Pretty good here. Although the age of the material shows in the video department, the audio is still doing fine. There is use of directionality for some bits of the dialogue and also for a few of the effects. I listened mostly to the Japanese track, sometimes backing up and switching to English to hear how a phrase was worded. This was done specifically because the subtitles didn't seem to accurately reflect what was said. Strangely, there were some instances where the English dub was closer to the Japanese script than the English subtitles! The opening song is okay; it sounds like a modern version of a military anthem when the chorus kicks in, kinda like the Sakura Taisen opening song. What really struck me was the ending song, "Touch & Go!!" done by Megumi Hayashibara, who is the voice actress for the main character Momiji. She and Kotono Mitsuishi (of Evangelion and Sailor Moon fame) are some familiar and welcome voices in the show. Hayashibara plays an innocent school girl who sounds more like Lime (SMJ) than Rei Ayanami (EVA). Mitsuishi plays a hot-blooded weapons expert, and it surprised me to hear her using an Osaka dialect! I thought it was neat that ADV included a Spnaish language track, but I didn't get to check it out yet. The English cast seemed fine fro what I heard, although Takeuchi's voice actress sounded too old for the part. An interesting side note is that in both this show and Evangelion, Amanda Winn acts for the role that was originally done by Megumi Hayashibara!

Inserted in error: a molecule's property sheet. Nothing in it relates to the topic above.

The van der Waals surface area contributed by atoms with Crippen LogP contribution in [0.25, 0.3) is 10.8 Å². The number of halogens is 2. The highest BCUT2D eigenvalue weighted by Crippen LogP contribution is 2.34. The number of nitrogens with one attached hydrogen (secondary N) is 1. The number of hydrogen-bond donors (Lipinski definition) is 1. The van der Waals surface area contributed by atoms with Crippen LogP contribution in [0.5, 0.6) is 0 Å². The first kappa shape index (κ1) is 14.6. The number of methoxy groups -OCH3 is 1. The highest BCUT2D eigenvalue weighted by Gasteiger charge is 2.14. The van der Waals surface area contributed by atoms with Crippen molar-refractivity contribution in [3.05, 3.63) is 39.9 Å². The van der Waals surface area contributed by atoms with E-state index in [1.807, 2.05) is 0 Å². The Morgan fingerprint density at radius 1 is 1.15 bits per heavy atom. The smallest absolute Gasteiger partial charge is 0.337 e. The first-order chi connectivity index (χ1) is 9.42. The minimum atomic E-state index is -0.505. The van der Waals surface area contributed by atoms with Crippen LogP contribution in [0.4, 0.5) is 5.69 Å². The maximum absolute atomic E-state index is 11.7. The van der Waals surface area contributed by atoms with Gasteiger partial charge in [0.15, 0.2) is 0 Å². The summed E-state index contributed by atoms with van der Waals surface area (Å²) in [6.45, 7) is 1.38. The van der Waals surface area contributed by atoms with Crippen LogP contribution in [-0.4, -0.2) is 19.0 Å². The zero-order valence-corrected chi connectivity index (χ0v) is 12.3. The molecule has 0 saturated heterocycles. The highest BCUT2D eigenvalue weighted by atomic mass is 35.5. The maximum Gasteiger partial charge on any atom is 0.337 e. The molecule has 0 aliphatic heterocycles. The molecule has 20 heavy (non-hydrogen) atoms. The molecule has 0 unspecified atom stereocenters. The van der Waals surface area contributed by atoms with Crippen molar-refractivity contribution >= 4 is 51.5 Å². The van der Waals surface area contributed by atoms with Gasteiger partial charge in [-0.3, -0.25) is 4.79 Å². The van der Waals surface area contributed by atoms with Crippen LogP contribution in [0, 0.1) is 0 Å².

This department carried the biggest let-down. Being that Blue Seed is an older TV series, the animation doesn't appear that hot. This aside, the adventure began with a fair amount of grain that was distracting. It got a touch better as the episodes progressed. I didn't notice the strong presence of rainbows, but this could very well differ on other players. The character designs vary; the female characters are pretty cute, while it seems like not much time was spent on the guys, specifically the chief of the TAC, who looks like a throwback to the days of Lupin III. It seems like a lot of money was pent on the CG that appears in the intro, though the rest of the intro looks pretty cool. I personally enjoyed the ending animation which was simply manga-style images of Momiji that were very attractively drawn, and fit the song well.